Firstly, memory and evidence as processes are separate but intrinsically linked. The processes of memory-making has a relationship to multiple systems, mechanisms and perspectives involved in establishing evidence.
Secondly, how people create is linked to how they see and identify themselves, what they are interested in, how they identify with various communities, as well as what values they perceive according to various community cultures. Narrative is vital to understanding this as it is a tool that can construct and communicate multiple and simultaneous realities, identify and make sense of the self within groups, community and society, and is imbued with power; of dominant, counter and competing narratives and as a mechanism for memory-making and knowledge preservation.
Thirdly, interaction occurs in conjunction with an understanding of action at various levels, as well as in relation to how people use, value and experience technologies including what technologies afford or do not allow to help people achieve their goals in creating and sharing something of who they are.
This model shows all these points of view to exist simultaneously and in multiples. How an individual understands their identity and work is not necessarily how it is seen by someone else. So when the archivist creates, in the creator dimension by documenting the world, they should be taking into account the varied, diverse and potentially incommensurable complexities that make up this map of how we understand cultural heritage as evidence of culture.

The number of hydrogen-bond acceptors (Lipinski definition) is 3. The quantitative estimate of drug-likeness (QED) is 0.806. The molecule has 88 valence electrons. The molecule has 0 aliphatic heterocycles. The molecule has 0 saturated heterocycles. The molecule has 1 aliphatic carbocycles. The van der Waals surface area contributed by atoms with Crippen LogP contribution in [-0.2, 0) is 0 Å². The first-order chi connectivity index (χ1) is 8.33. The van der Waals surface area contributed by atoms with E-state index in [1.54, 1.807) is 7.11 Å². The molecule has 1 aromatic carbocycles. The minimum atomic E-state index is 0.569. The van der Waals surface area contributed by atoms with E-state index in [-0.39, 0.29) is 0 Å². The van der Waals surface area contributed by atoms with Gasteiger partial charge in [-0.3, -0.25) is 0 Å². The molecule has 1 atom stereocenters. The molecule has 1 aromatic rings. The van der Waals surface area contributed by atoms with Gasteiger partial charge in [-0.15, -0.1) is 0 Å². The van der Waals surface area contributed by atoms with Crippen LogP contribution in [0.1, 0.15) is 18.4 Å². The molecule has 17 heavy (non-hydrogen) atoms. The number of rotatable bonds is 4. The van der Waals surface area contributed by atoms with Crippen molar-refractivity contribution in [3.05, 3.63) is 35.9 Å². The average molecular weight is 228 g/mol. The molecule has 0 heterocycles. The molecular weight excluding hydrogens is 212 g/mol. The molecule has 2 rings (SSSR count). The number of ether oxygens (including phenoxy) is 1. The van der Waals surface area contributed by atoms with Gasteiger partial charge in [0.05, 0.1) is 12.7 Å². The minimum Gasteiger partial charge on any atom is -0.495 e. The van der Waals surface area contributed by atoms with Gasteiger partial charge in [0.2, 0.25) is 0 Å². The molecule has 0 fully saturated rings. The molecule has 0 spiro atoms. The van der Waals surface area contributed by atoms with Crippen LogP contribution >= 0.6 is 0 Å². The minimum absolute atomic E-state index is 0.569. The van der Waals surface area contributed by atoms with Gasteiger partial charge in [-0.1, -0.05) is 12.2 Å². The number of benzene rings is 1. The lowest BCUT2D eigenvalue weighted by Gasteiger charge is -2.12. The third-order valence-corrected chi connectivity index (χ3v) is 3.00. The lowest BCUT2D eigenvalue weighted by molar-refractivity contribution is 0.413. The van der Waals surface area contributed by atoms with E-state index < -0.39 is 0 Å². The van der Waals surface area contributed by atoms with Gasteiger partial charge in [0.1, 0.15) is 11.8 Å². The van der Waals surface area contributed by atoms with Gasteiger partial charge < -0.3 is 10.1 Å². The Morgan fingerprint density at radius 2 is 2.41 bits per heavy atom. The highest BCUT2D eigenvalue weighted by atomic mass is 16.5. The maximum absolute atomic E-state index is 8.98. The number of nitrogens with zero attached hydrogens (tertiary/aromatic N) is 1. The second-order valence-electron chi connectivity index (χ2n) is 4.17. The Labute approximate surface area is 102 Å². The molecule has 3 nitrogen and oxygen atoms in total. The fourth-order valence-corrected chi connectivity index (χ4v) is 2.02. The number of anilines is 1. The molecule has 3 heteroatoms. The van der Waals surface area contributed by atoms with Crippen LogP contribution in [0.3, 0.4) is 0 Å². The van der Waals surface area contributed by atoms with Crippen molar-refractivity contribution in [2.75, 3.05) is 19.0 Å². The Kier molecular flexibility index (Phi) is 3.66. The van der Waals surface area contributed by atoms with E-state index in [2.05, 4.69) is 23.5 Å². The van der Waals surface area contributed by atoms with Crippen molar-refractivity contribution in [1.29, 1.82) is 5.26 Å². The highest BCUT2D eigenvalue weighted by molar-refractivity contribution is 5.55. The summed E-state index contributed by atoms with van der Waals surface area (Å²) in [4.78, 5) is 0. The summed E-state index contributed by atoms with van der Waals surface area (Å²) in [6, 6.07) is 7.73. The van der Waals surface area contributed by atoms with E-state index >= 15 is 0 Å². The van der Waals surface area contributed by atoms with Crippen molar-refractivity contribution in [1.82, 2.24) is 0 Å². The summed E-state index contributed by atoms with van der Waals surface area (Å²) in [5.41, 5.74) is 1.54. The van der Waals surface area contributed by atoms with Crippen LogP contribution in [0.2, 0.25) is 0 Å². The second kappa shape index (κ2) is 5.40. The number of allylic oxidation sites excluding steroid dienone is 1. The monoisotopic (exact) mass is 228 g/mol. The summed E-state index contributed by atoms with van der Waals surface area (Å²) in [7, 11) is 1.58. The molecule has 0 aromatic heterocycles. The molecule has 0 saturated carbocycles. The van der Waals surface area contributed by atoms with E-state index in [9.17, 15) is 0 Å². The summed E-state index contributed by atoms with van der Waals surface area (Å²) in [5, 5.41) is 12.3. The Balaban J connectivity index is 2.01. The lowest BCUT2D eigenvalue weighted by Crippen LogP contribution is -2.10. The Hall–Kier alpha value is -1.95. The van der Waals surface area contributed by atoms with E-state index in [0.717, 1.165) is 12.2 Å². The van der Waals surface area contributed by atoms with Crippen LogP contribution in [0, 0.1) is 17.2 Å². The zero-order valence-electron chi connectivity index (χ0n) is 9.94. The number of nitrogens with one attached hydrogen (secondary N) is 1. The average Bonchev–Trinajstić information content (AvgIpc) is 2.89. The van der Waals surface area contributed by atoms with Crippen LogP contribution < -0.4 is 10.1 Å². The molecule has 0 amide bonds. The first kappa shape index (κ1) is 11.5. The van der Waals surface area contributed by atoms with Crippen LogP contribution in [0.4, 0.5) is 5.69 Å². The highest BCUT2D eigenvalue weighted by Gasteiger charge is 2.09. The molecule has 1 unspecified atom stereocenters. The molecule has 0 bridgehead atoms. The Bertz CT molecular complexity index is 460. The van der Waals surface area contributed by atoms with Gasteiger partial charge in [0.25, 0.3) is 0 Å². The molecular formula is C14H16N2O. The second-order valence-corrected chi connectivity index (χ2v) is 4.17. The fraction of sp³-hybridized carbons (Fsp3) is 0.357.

If we see algorithms as part of a continuum of mediated memories where and how do they fit in? Whose narratives are being told and what do we need to know about mandates to understand their contexts as memory? I don’t have any answers today but this is something I am about to examine.
But what my research into algorithms is beginning to reveal is the deep complex relationship and nature we have with data and machines. Recordkeeping is a memory-making process that contributes to evolving values, purposes and interactions over spacetime including memory (as making and remembering), narrative (as personal, sharing and evolving), evidence (as constructions of value and meaning) and technologies (as mediators and facilitators).